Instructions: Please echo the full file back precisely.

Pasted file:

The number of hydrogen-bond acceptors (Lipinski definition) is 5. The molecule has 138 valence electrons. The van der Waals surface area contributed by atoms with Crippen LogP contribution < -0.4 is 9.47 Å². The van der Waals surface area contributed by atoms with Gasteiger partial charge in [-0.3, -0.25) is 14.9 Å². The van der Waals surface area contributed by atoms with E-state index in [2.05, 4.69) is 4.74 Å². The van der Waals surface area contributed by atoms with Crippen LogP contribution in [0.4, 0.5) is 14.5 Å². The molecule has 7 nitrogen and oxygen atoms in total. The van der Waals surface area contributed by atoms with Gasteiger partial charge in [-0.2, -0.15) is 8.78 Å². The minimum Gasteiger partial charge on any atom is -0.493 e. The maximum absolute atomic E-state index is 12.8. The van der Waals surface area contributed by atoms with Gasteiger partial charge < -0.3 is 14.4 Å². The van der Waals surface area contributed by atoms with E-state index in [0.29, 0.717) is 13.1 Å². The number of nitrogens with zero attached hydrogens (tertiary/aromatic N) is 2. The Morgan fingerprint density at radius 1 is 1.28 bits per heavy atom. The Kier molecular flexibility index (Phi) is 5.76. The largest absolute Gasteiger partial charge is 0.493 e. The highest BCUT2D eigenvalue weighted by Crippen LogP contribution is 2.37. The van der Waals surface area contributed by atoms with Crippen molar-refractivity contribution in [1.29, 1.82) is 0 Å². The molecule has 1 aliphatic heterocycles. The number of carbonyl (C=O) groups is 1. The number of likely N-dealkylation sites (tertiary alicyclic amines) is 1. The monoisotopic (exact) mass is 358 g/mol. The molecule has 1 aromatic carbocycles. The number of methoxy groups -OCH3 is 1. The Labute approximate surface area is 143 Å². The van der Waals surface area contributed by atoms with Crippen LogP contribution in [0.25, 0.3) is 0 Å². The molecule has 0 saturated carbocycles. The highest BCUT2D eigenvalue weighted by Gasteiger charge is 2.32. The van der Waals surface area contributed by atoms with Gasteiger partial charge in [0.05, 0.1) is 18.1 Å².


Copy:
The number of hydrogen-bond acceptors (Lipinski definition) is 5. The molecule has 138 valence electrons. The van der Waals surface area contributed by atoms with Crippen LogP contribution < -0.4 is 9.47 Å². The van der Waals surface area contributed by atoms with Gasteiger partial charge in [-0.3, -0.25) is 14.9 Å². The van der Waals surface area contributed by atoms with E-state index in [2.05, 4.69) is 4.74 Å². The van der Waals surface area contributed by atoms with Crippen LogP contribution in [0.4, 0.5) is 14.5 Å². The molecule has 7 nitrogen and oxygen atoms in total. The van der Waals surface area contributed by atoms with Gasteiger partial charge in [-0.2, -0.15) is 8.78 Å². The minimum Gasteiger partial charge on any atom is -0.493 e. The maximum absolute atomic E-state index is 12.8. The van der Waals surface area contributed by atoms with Gasteiger partial charge < -0.3 is 14.4 Å². The van der Waals surface area contributed by atoms with E-state index in [0.29, 0.717) is 13.1 Å². The number of nitrogens with zero attached hydrogens (tertiary/aromatic N) is 2. The Morgan fingerprint density at radius 1 is 1.28 bits per heavy atom. The Kier molecular flexibility index (Phi) is 5.76. The largest absolute Gasteiger partial charge is 0.493 e. The highest BCUT2D eigenvalue weighted by Crippen LogP contribution is 2.37. The van der Waals surface area contributed by atoms with Crippen molar-refractivity contribution in [1.29, 1.82) is 0 Å². The molecule has 1 aliphatic heterocycles. The number of carbonyl (C=O) groups is 1. The number of likely N-dealkylation sites (tertiary alicyclic amines) is 1. The monoisotopic (exact) mass is 358 g/mol. The molecule has 1 aromatic carbocycles. The number of methoxy groups -OCH3 is 1. The Labute approximate surface area is 143 Å². The van der Waals surface area contributed by atoms with Crippen LogP contribution in [0.25, 0.3) is 0 Å². The molecule has 0 saturated carbocycles. The highest BCUT2D eigenvalue weighted by Gasteiger charge is 2.32. The van der Waals surface area contributed by atoms with Gasteiger partial charge in [0.05, 0.1) is 18.1 Å².